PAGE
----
Reversing the Natural Order: Mentoring Visibly Senior Resources.

I have seen it couple of times, so do many of us.. I think. Say either its due to work culture or its different phase of someone's life to move in career. But if you work in IT and work as a Lead role for resolving team issues, advice for process improvement, work on better communication between them or play the role of mentor with many of them are visibly older than you, you may hear these sayings… sometimes

“It feels very strange to get mentored by someone younger than me.”

“You know what, working with young people would be inconsistent and awkward”.

If you have that kind of workspace, and especially if you are in New York City, you also may hear different versions.

You can feel weird to be managing people who have been working longer than you – but it doesn’t need to. The challenge is not uncommon and it’s not insurmountable either. It takes just the right mix of thoughtfulness, tact, and strategy. After experiencing back in days, I thought to note down the couple of valuable insights, which may be helpful to others.

  • Be a good communicator.

    Being a good communicator means knowing when to listen and when to share. Many times we cut out the listener points and give them early ideas, but everyone on all sides feels their ideas and opinions were being dismissed. It really takes a good amount of effort to be quiet and listen. Nothing wrong to take time to process the response to make it digestible. One thing is sure If your colleagues feel valued, and heard, you become mature by their eyes.

  • Become a source of stillness.

    One of the common behavior with young minds is they get overwhelmed very easily and that's the worst thing mentors has to deal with. Certainly there are mentors of all ages who share this trait, but being youth and inexperience make the situation more worst than others. If you become a source of stillness for your team, you win the game and your age never matters.

  • Know your stuff.

    Knowledge doesn’t just come only from book or training but it mainly from years of experience. You have to work harder to gain more knowledge and experience to be a person of worth trust to your colleagues because they don’t think you have enough credits. Knowledge is also one of the keys to creating trust. People respect people they like, but they respect more people they trust.

  • Ask great questions.

    It's very likely in initial days you may get upset to say you don’t know something. But you know what, its always great to be open. When you ask questions, they will be less likely to think of you as a “ Smart pants”. Also, asking questions opens the bridge with both sides and comforts.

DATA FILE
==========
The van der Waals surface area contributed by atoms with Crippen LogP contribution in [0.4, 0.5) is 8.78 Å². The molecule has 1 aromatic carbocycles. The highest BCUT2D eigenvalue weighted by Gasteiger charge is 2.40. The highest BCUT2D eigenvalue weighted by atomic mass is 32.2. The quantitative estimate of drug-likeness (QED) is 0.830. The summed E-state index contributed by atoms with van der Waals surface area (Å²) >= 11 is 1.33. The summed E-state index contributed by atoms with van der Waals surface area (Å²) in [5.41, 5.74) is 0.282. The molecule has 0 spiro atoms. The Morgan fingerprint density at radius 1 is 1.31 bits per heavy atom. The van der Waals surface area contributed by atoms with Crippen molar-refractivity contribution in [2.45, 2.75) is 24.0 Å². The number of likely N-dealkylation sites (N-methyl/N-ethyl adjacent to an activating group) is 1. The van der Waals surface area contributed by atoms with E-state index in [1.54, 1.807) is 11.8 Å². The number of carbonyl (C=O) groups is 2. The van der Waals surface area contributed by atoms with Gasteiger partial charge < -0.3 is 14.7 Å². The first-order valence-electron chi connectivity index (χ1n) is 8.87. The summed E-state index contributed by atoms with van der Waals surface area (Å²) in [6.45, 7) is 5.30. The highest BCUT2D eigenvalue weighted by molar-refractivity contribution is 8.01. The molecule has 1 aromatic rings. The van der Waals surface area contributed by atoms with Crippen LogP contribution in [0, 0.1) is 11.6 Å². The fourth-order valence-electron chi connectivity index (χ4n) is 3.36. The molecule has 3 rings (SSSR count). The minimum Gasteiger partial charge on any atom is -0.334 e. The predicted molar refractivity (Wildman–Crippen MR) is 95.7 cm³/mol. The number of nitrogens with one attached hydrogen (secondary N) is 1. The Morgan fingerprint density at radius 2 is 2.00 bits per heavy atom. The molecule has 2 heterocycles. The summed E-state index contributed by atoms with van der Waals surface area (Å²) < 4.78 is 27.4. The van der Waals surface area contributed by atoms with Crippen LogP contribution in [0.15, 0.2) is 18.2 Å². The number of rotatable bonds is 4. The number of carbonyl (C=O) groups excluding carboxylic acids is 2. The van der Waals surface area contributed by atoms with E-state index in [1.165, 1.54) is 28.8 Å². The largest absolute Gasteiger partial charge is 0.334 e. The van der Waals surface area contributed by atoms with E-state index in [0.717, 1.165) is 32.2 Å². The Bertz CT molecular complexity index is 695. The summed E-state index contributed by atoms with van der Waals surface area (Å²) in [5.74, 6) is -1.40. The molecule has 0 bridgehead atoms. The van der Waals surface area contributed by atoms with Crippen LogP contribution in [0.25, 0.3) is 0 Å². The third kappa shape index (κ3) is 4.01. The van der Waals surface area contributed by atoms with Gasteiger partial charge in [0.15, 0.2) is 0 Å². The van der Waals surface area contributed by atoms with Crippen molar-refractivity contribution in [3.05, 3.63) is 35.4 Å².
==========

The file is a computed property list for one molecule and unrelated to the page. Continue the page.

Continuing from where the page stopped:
• Understand differences in lifestyle.

    Every person goes through a different phase of their life, many of them do have different priorities in life like families, kids. Expecting similar level of commitment or enthusiasm like yours from them to learn new technology or process is not good. It's better cut them some slack. Try reorganizing social events to be inclusive for all.

  • Be clear on goals while in discussion.

    Micromanagement is the real killer of management structure. Being a mentor and not to be in a loop of micromanagement is a real challenge. If your colleague is doing some kind of work for years and you’re suggesting new process or better way of doing, they might feel awkward about trying to guide. Best way, in this case, is to get aligned around to big picture goals and stay focused on what matters is most important. Better give your colleagues a room to use their experience to get the work done.

  • Be ready to answer the age question.

    Technically it’s illegal for someone to ask your age in the workplace, but in reality people ask it anyway. So its better give some serious consideration to how you want to answer the inevitable question. If you don’t want to disclose your age, then say something like “old enough to do the job.” If you are comfortable with sharing, go ahead. I prefer it!

  • Know what motivates them.

    I really recommend working hard and figure out the motivation points for each individual. They may want flexible hours, or they just want own space. Make it realistic and try and see how you can match that with company's and employees expectations.

  • Improve a mentorship program.

    I have seen in most of the mentorship programs is active been participated by younger crowd only. For seniors, it may not be the right fit socially sometimes, but by strategically there can be a case for a senior employee can mentor younger ones or interns. Best thing I would like to do is to partner with organizations and school if the employees they are willing to make it more motivation and peer pressure only is their experience. It may be good for the company as well as society.